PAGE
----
Twitter Sentiment Analysis with Gensim Word2Vec and Keras Convolutional Networks
Word2Vec (https://code.google.com/archive/p/word2vec/) offers a very interesting alternative to classical NLP based on term-frequency matrices. In particular, as each word is embedded into a high-dimensional vector, it’s possible to consider a sentence like a sequence of points that determine an implicit geometry. For this reason, the idea of considering 1D convolutional classifiers (usually very efficient with images) became a concrete possibility.
As you know, a convolutional network trains its kernels so to be able to capture, initially coarse-grained features (like the orientation), and while the kernel-size decreases, more and more detailed elements (like eyes, wheels, hands and so forth). In the same way, a 1D convolution works on 1-dimensional vectors (in general they are temporal sequences), extracting pseudo-geometric features.
The rationale is provided by the Word2Vec algorithm: as the vectors are “grouped” according to a semantic criterion so that two similar words have very close representations, a sequence can be considered as a piecewise function, whose “shape” has a strong relationship with the semantic components. In the previous image, two sentences are considered as vectorial sums:
- v1: “Good experience”
- v2: “Bad experience”
As it’s possible to see, the resulting vectors have different directions, because the words “good” and “bad” have opposite representations. This condition allows “geometrical” language manipulations that are quite similar to what happens in an image convolutional network, allowing to achieve results that can outperform standard Bag-of-words methods (like Tf-Idf).
To test this approach, I’ve used the Twitter Sentiment Analysis Dataset (http://thinknook.com/wp-content/uploads/2012/09/Sentiment-Analysis-Dataset.zip) which is made of about 1.400.000 labeled tweets. The dataset is quite noisy and the overall validation accuracy of many standard algorithms is always about 75%.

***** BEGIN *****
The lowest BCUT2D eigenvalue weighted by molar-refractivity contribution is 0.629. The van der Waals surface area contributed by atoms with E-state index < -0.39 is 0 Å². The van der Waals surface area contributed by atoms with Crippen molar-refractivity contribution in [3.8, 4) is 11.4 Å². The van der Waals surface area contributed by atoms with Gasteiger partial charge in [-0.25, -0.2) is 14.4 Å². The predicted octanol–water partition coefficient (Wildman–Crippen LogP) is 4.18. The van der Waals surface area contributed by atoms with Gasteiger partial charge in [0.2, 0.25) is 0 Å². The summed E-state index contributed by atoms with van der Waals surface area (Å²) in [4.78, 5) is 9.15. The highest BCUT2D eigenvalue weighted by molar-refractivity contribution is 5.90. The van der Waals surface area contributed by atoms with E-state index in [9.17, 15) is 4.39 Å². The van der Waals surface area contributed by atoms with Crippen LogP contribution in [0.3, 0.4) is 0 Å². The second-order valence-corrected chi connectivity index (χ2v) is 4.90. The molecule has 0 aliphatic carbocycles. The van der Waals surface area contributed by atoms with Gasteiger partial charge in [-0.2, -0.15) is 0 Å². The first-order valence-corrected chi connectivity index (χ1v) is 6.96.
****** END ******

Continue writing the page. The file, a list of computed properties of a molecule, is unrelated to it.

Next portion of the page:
For the Word2Vec there are some alternative scenarios:
- Gensim (the best choice in the majority of cases) – https://radimrehurek.com/gensim/index.html
- Custom implementations based on NCE (Noise Contrastive Estimation) or Hierarchical Softmax. They are quite easy to implement with Tensorflow, but they need an extra effort which is often not necessary
- An initial embedding layer. This approach is the simplest, however, the training performances are worse because the same network has to learn good word representations and, at the same time, optimize its weights to minimize the output cross-entropy.
I’ve preferred to train a Gensim Word2Vec model with a vector size equal to 512 and a window of 10 tokens. The training set is made up of 1.000.000 tweets and the test set by 100.000 tweets. Both sets are shuffled before all epochs. As the average length of a tweet is about 11 tokens (with a maximum of 53), I’ve decided to fix the max length equal to 15 tokens (of course this value can be increased, but for the majority of tweets the convolutional network input will be padded with many blank vectors).
In the following figure, there’s a schematic representation of the process starting from the word embedding and continuing with some 1D convolutions:
The whole code (copied into this GIST and also available in the repository: https://github.com/giuseppebonaccorso/twitter_sentiment_analysis_word2vec_convnet) is:
The training has been stopped by the Early Stopping callback after the twelfth iteration when the validation accuracy is about 79.4% with a validation loss of 0.44.
Possible improvements and/or experiments I’m going to try are:
- Different word vector size (I’ve already tried with 128 and 256, but I’d like to save more memory)
- Embedding layer
- Average and/or max pooling to reduce the dimensionality
- Different architectures
The previous model has been trained on a GTX 1080 in about 40 minutes.
Reuters-21578 is a collection of about 20K news-lines (see reference for more information, downloads and copyright notice), structured using SGML and categorized with 672 labels. They are diveded into five main categories: However, most of them are unused and, looking at the distribution, it’s possible to notice a complete lack of homogeneity.